Then and now: Burgers for better than 50 years

Sno-Flake has been serving burgers since 1961. Photo/Bob Rockwell

Sno-Flake has been serving burgers since 1961. Photo/Bob Rockwell

It's common to see lines for soft serve cones. Photo/Bill Kingman

It’s common to see lines for soft serve cones. Photo/Bill Kingman

Sno-Flake Drive-In — a Highway 50 landmark in the Al Tahoe area. A burger joint first started there in the 1950s.

And at one time, it was purple.

It has been Sno-Flake since July 1961. Here is a Lake Tahoe News story about the burger joint turning 50.

— Bill Kingman


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Comments (6)
  1. Bob Fleischer says - Posted: May 5, 2013

    Link does not work for me. Ah, well, computers.
    We had lots of names for that place. Also, later for a certain car wash on the west side of town.
    Thanks for the memories…

  2. Marcia says - Posted: May 5, 2013

    Nice picture, no story.

  3. Old Long Skiis says - Posted: May 5, 2013

    Bill Kingman and Bob Fleischer,
    Another good one Bill! For awhile there it was called “Big Daddy Burger” that was named after there premiure burger. They also sold these things called “Pixie Sticks” around 65′,66′,. They were straws filled with flavored sugar. Break open one of the closed ends and pour sugar into mouth. No wonder I did so poorly at the Intermidate school…too much sugar! (yeah right long skiis, blame it on the sugar!)
    Bob Fleischer. If the car wash you’re talking about is near keys blvd. and next to that old log cabin on 50, that car wash was owned by Allie Egin. A good guy who had the BADDEST jeep for miles around. ” Chain Gang ” as it was named, was a bright yellow flat fender jeep and derived it’s name for its chain driven power to the 4wd. Hot rodded V-8, big paddle wheel tires and most definetly not street legal. Built for one thing only, climbing the big hill out at the sand pits.
    Allie would show off at the annual Gamblers Rodeo put on by the Hi-Los out at the sand pits, which is midway between Sawmiil pond and the intersection for the High School. He’d stop half way up the steep sandy hill, kill the motor, then start it up again and climb the rest of the way to the top. Chevy motor roarin’ away, sand flyin’ in the air as the crowd went wild! Good times to be sure.OLS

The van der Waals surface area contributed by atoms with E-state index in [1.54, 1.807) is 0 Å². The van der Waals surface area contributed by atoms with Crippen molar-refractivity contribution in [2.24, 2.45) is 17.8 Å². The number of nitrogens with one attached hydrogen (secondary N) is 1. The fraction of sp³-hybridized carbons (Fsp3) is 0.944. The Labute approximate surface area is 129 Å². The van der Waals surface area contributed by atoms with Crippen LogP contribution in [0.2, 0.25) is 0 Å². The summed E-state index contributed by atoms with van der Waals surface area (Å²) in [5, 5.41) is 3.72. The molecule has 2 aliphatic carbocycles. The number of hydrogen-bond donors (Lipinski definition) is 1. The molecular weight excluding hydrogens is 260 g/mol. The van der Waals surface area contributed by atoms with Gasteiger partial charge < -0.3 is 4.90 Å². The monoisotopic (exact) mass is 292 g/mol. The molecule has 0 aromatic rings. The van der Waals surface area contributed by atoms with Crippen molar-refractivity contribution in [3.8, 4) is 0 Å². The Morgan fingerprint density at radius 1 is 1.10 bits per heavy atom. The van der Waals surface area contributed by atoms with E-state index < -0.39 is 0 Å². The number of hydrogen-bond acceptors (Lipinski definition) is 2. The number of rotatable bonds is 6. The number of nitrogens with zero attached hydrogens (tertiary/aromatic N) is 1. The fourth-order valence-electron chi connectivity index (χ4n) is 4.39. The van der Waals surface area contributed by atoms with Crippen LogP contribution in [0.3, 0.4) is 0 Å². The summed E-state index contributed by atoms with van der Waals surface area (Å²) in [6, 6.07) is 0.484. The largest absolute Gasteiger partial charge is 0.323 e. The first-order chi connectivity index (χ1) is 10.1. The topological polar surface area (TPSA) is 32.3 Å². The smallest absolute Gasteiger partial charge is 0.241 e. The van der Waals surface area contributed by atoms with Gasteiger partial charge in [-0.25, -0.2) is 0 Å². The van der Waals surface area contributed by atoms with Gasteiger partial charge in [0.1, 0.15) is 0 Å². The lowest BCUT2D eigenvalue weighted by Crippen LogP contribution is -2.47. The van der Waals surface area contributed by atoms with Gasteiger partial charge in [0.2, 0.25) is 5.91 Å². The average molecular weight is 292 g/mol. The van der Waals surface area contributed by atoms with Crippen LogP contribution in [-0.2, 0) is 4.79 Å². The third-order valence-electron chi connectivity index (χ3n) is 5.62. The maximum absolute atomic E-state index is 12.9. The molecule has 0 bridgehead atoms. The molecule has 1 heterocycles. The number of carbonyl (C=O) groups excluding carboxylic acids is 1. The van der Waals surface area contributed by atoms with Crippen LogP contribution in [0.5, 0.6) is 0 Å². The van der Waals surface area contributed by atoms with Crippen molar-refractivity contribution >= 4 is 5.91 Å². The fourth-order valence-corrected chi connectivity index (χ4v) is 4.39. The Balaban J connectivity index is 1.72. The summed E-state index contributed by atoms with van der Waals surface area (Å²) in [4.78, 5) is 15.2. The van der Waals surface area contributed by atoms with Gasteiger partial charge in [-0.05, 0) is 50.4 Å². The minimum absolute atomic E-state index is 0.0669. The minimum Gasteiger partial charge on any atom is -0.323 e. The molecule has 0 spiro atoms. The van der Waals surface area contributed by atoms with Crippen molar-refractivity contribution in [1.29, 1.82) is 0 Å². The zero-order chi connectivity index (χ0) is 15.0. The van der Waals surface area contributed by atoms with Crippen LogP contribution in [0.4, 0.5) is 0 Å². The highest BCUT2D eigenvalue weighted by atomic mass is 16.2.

4. Toughen Up says - Posted: May 5, 2013

    Started in the 50’s, opened in 1961? Huh

  5. 30yrlocal says - Posted: May 5, 2013

    We comment on Sno-Flake all the time as we drive by and see lines out the door. People will always enjoy that place.

    For 8th grade graduation last year I told my daughter she could go anywhere she wanted to for lunch and she chose Sno-Flake..we got there and it was full of families and 8th graders that all thought the same thing :).

    Local’s card, friendly service and consistent quality.

  6. Garry Bowen says - Posted: May 6, 2013

    When South Tahoe High was just blocks away (what is now the Middle School), and they had “open campus”, the first hour for freshman & sophomores, the second for juniors & seniors, the kids all flocked in that direction (Snowflake) but quite often made it further down the street to “Little Mac’s” (of course with its’ chubby owner) as it had a jukebox with a lot of ’50’s Rock & Roll. . .

    That is where Sprouts is now except that Little Mac’s was perpendicular to Hiway 50, had about a 6 stool counter, and ‘standing room only’. . .only way later did Sprouts go horizontal.

    My classmate Keith’s parents started the Snowflake, although I can’t recall their last name now. . .

    I had enough class credits to have both open campus lunch periods, so the early sixties’ were a great social life for me, knowing as I did the members of all 4 classes. . .but, in the spring, either the lake or the ski runs were for the rest of the afternoon, as the “open” part made it difficult to return to South Tahoe High in April & May. . .which, for me, was a Real Estate class taught by Ed Hegarty, the basketball coach (with 4 students in an elective class, he would load us all in his car, and “visit” job sites here & there on South Shore) . . .

    I always thought I and my classmates single-handedly shut down the open campus format. . . but Mr. MacInnerny (?) was always gracious in signing off on our excuses as to why we weren’t there in the afternoon. . .he called it “lobster flu” for the sunburned-faces. . .

    Thanks again, Bill. . .